Surviving the End of Fiscal

It is that time of year again! For many of our clients, March represents the end of the fiscal year, and it can be a hectic, demanding time of year in the workplace. Below is some fuel for thought to challenge our personal beliefs on the value of taking time out, the purpose of worrying, and the need to maintain perspective and let go of perfection.

Take a minute to consider the following questions:

1. Do I think taking a break will impact my momentum?

It has been proven that taking breaks during intensive work periods will not slow you down. In fact, disconnecting for even a short while will increase your productivity when you do get back to things.

2. Am I insisting that everything be perfect as I define it?

In life, perfection is rarely required. In fact, most of the time, good is good enough.

3. Am I comfortable saying no?

One of the reasons we get over-committed is because of guilt and the feeling that we should always say yes to people. The real problem isn’t that people make demands on us, but that we don’t know how to deal with these demands in a tactful way.

Learning to let people know when you’re over-committed and can’t take something else on can help you survive a busy period.

4. Do I believe worrying helps me stay on top of things?

Worrying happens when you overestimate the likelihood that something is going to happen and underestimate your ability to adequately handle the situation should it arise. Worrying serves no purpose.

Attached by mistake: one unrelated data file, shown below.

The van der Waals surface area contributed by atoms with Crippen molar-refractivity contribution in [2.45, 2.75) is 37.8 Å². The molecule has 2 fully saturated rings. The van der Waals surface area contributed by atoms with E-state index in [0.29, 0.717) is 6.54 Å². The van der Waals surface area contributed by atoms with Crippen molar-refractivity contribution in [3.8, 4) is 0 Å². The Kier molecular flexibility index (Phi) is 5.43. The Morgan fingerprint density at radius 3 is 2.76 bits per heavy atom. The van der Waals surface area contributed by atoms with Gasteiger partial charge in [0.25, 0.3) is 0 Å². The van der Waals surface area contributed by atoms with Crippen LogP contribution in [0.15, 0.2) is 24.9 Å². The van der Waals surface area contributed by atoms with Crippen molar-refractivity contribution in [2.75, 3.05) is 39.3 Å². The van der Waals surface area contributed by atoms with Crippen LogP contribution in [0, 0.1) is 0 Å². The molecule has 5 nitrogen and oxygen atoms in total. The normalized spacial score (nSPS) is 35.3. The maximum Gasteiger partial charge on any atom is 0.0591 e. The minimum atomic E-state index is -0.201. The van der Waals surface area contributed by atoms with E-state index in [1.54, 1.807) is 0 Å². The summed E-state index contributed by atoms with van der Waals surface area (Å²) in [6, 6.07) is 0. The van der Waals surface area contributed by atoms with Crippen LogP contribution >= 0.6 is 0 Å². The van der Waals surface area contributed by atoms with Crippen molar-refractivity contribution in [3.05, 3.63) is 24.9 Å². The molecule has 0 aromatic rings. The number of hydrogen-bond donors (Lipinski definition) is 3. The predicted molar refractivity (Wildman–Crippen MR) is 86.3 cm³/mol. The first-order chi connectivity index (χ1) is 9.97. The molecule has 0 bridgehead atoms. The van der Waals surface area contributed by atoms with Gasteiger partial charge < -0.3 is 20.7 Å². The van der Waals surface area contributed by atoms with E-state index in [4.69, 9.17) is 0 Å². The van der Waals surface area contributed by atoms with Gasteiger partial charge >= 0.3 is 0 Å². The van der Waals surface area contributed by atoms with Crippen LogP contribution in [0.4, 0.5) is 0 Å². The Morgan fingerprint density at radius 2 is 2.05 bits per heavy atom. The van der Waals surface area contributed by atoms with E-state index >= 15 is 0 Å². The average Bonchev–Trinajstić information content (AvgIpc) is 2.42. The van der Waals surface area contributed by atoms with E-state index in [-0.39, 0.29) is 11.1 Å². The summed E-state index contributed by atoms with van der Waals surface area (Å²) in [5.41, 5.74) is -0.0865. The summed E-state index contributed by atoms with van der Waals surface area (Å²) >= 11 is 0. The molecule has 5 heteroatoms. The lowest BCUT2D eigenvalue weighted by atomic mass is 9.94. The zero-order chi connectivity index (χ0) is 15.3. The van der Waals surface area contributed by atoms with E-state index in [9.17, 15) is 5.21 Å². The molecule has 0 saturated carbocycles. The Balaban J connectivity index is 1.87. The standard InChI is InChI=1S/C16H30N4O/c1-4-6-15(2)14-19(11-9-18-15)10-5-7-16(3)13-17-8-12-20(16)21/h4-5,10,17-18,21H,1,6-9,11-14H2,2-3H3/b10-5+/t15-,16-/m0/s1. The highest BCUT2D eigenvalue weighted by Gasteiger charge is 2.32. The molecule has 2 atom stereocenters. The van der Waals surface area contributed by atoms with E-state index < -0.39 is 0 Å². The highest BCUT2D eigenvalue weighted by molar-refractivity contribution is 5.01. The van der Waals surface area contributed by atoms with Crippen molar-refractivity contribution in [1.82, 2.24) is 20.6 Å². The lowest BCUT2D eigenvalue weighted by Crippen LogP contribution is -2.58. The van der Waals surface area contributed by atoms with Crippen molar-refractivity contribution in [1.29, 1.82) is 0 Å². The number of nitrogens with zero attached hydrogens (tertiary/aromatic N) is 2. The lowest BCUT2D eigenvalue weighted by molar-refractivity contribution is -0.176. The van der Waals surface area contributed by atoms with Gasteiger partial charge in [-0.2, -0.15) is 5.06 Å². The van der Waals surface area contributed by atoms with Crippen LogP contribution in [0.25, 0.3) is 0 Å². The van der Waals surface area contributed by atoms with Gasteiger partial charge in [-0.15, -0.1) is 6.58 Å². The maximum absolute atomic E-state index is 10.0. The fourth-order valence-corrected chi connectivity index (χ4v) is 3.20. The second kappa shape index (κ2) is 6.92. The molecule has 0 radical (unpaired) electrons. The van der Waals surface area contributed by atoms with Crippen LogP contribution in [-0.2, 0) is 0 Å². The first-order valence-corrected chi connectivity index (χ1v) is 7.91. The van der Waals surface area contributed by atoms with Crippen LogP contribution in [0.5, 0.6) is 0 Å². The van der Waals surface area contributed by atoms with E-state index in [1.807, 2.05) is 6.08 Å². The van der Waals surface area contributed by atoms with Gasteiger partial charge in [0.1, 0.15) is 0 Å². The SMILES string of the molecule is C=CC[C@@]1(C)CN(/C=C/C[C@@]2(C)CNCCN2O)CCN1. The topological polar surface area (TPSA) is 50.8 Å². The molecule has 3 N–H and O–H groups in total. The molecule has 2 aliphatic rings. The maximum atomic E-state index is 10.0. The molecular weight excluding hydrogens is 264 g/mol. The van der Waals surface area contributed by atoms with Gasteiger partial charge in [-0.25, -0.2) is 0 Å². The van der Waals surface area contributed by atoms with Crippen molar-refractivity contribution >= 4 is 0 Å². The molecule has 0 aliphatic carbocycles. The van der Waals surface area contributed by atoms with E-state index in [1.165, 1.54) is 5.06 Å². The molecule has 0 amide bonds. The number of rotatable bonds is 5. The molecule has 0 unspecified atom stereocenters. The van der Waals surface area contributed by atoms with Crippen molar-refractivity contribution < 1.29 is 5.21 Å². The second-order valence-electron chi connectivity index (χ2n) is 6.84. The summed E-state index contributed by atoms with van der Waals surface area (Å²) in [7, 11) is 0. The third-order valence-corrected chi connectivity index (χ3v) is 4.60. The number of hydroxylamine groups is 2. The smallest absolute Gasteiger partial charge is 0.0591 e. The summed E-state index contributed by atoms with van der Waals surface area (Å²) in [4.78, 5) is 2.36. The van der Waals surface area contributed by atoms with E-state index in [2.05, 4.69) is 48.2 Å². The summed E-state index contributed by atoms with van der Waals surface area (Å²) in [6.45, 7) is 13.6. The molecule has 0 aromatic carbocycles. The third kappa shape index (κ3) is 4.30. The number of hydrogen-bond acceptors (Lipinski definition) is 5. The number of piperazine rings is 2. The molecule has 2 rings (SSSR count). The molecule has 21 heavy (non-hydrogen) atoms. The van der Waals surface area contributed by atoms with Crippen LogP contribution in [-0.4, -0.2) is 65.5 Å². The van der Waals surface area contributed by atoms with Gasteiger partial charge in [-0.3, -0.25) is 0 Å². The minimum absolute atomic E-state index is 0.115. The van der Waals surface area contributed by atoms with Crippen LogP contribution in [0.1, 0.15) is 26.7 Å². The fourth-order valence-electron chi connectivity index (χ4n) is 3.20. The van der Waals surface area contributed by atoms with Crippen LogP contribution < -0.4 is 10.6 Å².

5. What would I say to a stressed out colleague/friend that I could say to myself at times of stress?

You have the ability to calm yourself down as much as you can others. In times of stress, talk to yourself the same way you would help a good friend rationalize the situation.

6. What can I do to tune out that little voice in my head that is catastrophizing the situation?

Pay attention to which voice you give credibility to; the one that says everything is going to be ok, or the one that is telling you otherwise?

7. Have you ever noticed the effect on you when you try to help others?

One of the best ways to keep our handle on our stress is to help others with theirs.

At the end of the day, all of these things are ultimately about perspective. The good news is, perspective is totally within our control, and maintaining a healthy perspective on the situation will go a long way to helping us get through a chaotic month.

Wishing you a less stressful end of fiscal!

Mélanie Poulin-Delisle and Kathleen Connelly